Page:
"Wilson sent D. H. Lawrence several letters, a postcard, a nicket cigarette case, poems and two calendars. The seven surviving Lawrence letters to Wilson were courteous in tone, but were not characteristic of Lawrence's 'normal private correspondence,' as he made no effort to establish a relationship with Wilson (in contrast to other comparable correspondents) [Ellis and De Zordo 1993]" (Makes 375).
Wilson invited Huxley to visit Willington to speak to his Worker's Educational Association class, and Huxley "went on a three day mini-lecture tour to Willington and Billingham in October 1930, speaking on 'Poetry and Science.'
Pringle published poems by and corresponded with James Hogg when he co-edited the Edinburgh Monthly Magazine, the short-lived predecessor to the famous Blackwoods Magazine.
Several letters between Hogg and Southey are available at Romantic Circles in The Collected Letters of Robert Southey.
Hogg wrote poetic parodies of major poets (including Wordsworth, Coleridge, Byron, Scott, Wilson, Southey, and himself) in The Poetic Mirror (1816) (ODNB; Murray, 1904, p. 116).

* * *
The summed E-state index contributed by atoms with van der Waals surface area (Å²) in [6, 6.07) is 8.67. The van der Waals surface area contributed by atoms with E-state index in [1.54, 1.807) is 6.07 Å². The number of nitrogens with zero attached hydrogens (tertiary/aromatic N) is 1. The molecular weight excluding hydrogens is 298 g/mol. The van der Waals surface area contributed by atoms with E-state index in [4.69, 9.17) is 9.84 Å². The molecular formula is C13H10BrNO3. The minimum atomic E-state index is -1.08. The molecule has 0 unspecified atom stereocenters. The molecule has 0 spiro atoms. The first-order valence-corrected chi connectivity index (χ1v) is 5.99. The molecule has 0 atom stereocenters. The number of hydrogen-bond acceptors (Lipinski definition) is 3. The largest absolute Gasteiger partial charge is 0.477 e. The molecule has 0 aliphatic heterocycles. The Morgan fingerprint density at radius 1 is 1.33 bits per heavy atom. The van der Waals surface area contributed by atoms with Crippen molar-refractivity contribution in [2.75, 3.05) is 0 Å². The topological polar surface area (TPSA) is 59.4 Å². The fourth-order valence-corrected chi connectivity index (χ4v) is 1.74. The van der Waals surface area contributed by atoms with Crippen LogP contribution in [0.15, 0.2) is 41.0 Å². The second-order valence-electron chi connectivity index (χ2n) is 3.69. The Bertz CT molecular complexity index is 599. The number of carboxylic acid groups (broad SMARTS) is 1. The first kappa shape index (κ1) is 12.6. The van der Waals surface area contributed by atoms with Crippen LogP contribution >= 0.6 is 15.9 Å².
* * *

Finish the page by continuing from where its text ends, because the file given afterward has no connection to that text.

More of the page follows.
Hogg dedicated Pilgrims of the Sun (1815) to Byron.
Hogg wrote poetic parodies of major poets (including Wordsworth, Coleridge, Byron, Scott, Wilson, Southey, and himself) in The Poetic Mirror (1816) (ODNB; Murray, The Works of Lord Byron vol. 10 (1904), p. 116); Hogg's poem on Byron is "The 'Guerilla,' " which subverts the typically aristocratic Byronic hero by presenting the protagonist as a peasant.
"Through William Laidlaw [Hogg] was also helping to provide assistance in collecting traditional ballads for the third volume of Walter Scott's Minstrelsy of the Scottish Border (1803), and in 1802 Laidlaw was instrumental in setting up a meeting in Ettrick between Hogg and Scott. A friendship developed that was to last until Scott's death in 1832" (ODNB). Scott encouraged Hogg to publish The Mountain Bard and The Shepherd's Guide in 1807.